Sepsis: Antibiotics 'not working'
Patients are dying from sepsis because of a lack of effective antibiotics, an expert is warning.
Mark Bellamy, president of the Intensive Care Society, told the BBC the problem of resistance would get worse unless new and effective antibiotics were developed.
Sepsis is triggered by infections and causes around 37,000 deaths a year in the UK.
NHS England says hospitals should work together to tackle the problem.
Sepsis usually develops from blood poisoning and involves a dramatic reaction by the body's immune system.
Robin Williams' death has sparked wider debate
The tragic death of Robin Williams has generated a wider debate about depression and how society deals with mental illness.
Phone-ins and water cooler discussions have ranged around the sad circumstances of the Hollywood star's suicide and the fact that he had suffered with depression for some years - and the news on Friday that he may have been in the early stages of Parkinson's raises even more questions.
The front line of the UK's Ebola prevention efforts
I grew up in Wiltshire all too aware of the Ministry of Defence's major presence in the county, especially on Salisbury Plain.
We all knew that there were top secret establishments, including one where spooks and boffins researched mysterious and deadly weapons of germ warfare. That was Porton Down.
The very public NHS privatisation debate
It has been one of the talking points of the week and one of the most hotly debated subjects on social media - is the NHS in England being privatised by the back door?
Labour has tried to push the issue, arguing that privatisation is being forced through. And one estimate put the number of contracts being advertised at nearly £6bn.
Could bulk-buying save NHS pounds?
Would it be better if the NHS bought in bulk?
That's the question that has arisen since I wrote about how the health service procures essentials like surgical gloves and incontinence pads.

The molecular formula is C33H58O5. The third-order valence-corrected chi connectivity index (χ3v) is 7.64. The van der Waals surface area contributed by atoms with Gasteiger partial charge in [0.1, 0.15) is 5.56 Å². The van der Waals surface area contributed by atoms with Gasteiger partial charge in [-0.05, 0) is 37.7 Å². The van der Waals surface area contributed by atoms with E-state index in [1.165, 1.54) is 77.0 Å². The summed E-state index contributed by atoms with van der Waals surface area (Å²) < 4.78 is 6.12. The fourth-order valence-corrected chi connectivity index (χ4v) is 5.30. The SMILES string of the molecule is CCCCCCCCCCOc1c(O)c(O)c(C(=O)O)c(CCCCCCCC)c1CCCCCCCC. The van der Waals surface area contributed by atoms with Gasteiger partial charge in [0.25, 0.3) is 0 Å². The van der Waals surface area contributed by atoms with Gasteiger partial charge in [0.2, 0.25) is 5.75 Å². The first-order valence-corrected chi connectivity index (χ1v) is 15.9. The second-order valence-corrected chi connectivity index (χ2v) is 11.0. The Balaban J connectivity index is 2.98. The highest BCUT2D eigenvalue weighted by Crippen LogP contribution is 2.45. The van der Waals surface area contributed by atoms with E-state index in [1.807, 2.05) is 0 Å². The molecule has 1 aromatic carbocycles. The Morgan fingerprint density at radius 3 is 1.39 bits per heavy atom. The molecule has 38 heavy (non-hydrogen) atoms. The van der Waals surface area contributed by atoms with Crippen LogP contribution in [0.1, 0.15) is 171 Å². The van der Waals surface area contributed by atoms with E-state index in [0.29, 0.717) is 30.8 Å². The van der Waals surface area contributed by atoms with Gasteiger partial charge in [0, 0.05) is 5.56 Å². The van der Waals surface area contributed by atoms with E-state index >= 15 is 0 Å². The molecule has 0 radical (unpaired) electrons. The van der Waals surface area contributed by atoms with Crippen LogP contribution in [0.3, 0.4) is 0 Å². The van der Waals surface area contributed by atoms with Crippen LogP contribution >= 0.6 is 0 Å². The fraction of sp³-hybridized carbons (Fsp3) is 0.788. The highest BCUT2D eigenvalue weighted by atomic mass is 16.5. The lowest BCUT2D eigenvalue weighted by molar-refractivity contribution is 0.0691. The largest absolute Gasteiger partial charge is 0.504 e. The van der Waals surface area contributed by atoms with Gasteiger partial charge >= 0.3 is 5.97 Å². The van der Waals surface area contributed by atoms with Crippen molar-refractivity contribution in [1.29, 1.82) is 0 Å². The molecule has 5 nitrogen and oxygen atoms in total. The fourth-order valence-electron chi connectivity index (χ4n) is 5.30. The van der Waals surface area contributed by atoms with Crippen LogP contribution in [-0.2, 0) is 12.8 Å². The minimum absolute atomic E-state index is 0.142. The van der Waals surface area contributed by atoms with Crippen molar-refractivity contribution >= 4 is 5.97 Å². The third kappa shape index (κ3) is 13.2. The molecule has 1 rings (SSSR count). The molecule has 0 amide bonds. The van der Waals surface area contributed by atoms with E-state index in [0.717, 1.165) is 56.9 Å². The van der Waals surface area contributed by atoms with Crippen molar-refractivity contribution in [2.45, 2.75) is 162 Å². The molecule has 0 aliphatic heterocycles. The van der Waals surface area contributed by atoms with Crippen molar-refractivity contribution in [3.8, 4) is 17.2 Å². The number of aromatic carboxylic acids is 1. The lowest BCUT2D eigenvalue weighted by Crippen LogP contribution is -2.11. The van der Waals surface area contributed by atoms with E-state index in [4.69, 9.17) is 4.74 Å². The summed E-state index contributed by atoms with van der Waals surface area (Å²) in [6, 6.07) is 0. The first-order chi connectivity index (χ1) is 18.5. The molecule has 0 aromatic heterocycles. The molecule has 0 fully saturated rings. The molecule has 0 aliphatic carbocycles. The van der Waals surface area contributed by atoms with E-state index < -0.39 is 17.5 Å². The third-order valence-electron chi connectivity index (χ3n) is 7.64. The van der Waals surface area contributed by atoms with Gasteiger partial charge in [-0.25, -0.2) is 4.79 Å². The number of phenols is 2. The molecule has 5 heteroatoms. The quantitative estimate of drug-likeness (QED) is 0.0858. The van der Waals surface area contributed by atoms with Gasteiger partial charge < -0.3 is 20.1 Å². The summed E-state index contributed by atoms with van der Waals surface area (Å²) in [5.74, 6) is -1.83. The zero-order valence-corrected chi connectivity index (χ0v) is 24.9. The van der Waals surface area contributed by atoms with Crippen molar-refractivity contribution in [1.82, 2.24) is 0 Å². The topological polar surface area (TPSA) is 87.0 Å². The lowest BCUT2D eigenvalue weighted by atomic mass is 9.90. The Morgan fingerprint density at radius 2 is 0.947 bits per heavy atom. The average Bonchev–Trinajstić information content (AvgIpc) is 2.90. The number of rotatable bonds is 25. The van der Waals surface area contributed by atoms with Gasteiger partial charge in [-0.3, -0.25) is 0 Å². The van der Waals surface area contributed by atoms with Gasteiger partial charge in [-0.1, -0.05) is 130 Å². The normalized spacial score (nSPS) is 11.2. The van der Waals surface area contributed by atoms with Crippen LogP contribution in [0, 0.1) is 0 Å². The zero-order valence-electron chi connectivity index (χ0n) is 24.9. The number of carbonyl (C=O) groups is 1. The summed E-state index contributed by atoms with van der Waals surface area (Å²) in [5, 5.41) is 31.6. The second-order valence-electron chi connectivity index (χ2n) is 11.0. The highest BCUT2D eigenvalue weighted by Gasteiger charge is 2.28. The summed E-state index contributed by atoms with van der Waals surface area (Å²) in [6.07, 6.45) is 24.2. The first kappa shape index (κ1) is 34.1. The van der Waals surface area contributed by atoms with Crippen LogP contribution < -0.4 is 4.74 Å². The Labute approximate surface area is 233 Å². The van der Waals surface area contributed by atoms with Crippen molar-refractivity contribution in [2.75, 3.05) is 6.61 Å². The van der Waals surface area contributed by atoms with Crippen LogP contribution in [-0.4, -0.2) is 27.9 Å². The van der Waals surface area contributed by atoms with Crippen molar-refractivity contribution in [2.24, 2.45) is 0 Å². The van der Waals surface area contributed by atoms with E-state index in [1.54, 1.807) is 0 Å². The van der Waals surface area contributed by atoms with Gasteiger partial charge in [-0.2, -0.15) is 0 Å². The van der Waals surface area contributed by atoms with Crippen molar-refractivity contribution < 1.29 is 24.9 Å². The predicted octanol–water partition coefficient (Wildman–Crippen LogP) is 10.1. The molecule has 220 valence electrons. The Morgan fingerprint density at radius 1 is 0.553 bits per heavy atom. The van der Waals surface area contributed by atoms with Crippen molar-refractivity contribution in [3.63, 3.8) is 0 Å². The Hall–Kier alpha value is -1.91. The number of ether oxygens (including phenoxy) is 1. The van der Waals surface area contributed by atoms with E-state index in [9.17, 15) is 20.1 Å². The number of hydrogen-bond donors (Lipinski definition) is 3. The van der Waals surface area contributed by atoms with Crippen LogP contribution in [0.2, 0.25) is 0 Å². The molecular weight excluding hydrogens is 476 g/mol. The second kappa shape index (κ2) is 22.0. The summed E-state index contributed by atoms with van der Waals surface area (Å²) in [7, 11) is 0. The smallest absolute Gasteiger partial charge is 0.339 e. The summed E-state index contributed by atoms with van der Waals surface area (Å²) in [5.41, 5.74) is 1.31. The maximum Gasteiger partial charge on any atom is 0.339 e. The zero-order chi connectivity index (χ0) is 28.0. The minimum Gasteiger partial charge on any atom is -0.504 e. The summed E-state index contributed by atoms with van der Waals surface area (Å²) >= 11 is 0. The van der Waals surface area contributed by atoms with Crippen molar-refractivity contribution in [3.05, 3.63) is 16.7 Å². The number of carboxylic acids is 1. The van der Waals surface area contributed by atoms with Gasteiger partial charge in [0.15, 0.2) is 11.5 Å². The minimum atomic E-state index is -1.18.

NHS 'wasting millions on supplies'
Ever wondered how much your local hospital pays for incontinence pads, medical wipes or surgical gloves?
I guess its not the sort of thing you want to think about for too long, if at all.
Could the future hospital be in the home?
High-speed online access has radically changed consumer shopping habits and transformed the economics of industries like banking and retail.
Could something similar be about to happen in healthcare?
The key questions for the NHS
Welcome to Hugh's Views - as the first health editor for BBC News it will be my topical take on all things health related.
Around Whitehall and senior levels of the NHS in England I am hearing the view that there needs to be a cross-party debate on what can be delivered over the next five years and beyond.
UK economy grows by 0.8% in first quarter
Talk of quarterly growth accelerating to 1% in the first quarter of this year proved unfounded.
But with services, manufacturing and construction all registering expansion between January and March, a more balanced recovery seems to be developing.
UK economy growing at fastest rate since 2007
Many headlines can be drawn from these figures - the fastest annual growth since 2007 and the first unbroken year of expansion since then are the obvious ones.
And yet … fourth quarter growth was slower than in the previous quarter and the economy is still 1.3% below the pre-recession peak. Much of the growth contribution between October and December came from the high-flying services sector.